Writing Exercise: Diverse Other

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Today’s writing exercise continues my present diversity kick.

Remember the definition for “The Other” in writing is – not you. If you are white, it means black or Hispanic. If you are cis-male, it means female or transgender. If you are straight, it means homosexual or bi-sexual. If you are able-bodied, it means dealing with depression or blindness. If human, it means aliens and elves.

“Writing The Other” is a hot panel topic at most writer conventions. Jim C. Hines writes about a panel he was on (click HERE). Biggest take away:

Most of the time though, when I hear “We’re not allowed to write _____ characters,” it’s an author talking.  Upon investigation, it usually turns out that nobody told our author friend that he or she wasn’t allowed to write these characters; instead, someone criticized him for doing it badly.

Well … yeah.  If you write flat, unrealistic, or just plain bad characters, you’re going to get called on that.  If all your women exist only to swoon and get naked for your hero (*cough* Heinlein *cough*), then people might complain.  They’re not saying you aren’t allowed to write women characters.  They’re saying please stop sucking at it.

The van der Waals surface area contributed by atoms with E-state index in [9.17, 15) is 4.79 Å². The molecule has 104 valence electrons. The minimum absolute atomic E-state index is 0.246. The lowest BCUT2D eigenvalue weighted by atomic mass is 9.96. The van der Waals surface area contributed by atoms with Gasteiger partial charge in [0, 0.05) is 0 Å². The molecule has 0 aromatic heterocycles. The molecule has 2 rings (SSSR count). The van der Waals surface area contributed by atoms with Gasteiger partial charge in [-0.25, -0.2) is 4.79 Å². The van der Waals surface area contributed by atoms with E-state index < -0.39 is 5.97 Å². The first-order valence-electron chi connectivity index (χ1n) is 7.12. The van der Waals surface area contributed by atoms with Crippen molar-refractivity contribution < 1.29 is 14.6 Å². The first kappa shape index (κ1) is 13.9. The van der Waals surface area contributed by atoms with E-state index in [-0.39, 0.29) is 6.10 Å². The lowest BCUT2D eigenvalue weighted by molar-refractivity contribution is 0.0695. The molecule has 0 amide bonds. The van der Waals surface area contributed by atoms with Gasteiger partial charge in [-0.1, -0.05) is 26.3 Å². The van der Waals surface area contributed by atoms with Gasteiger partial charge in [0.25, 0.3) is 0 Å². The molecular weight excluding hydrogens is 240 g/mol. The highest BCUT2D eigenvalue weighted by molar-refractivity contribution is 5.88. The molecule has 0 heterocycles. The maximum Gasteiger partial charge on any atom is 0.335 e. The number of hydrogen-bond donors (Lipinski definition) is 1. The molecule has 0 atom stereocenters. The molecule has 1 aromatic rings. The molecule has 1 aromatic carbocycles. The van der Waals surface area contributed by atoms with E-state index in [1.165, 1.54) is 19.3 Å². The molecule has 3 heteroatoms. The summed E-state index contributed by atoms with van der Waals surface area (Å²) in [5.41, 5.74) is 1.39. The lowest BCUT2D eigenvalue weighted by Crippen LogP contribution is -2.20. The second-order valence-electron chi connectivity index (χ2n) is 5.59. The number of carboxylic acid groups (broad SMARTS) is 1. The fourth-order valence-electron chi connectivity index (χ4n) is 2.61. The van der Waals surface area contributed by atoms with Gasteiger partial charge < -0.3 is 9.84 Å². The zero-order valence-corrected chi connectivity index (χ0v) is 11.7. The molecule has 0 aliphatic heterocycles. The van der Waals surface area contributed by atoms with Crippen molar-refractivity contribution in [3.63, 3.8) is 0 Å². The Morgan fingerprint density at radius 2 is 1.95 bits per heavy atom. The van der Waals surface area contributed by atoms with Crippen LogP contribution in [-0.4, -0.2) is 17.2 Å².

Do you know the number one way to avoid sucking at writing The Other? Practice and review. Write and have The Other review it. Repeat until suck-age is less.

WRITING EXERCISE: Take one of your previous flashes and change the POV character to The Other. Adjust descriptions, dialogue, and behavior. Share with someone who matches The Other in your story. Ask them to specifically look at it for writing outside your comfort zone and LISTEN to their critique.

BONUS WRITING EXERCISE: Talk with The Other. Sit down with an Other – friend or co-worker – buy them food or a drink because this is going to take a little while. Talk to them for at least half an hour about they approach literature. And LISTEN. Limit yourself to questions only. Here are three to try, “What kind of books do you like reading?”; “What is your favorite author, fiction or non-fiction?”; “If you wanted me to know more about being (Other), what books you have read and liked would you recommend?”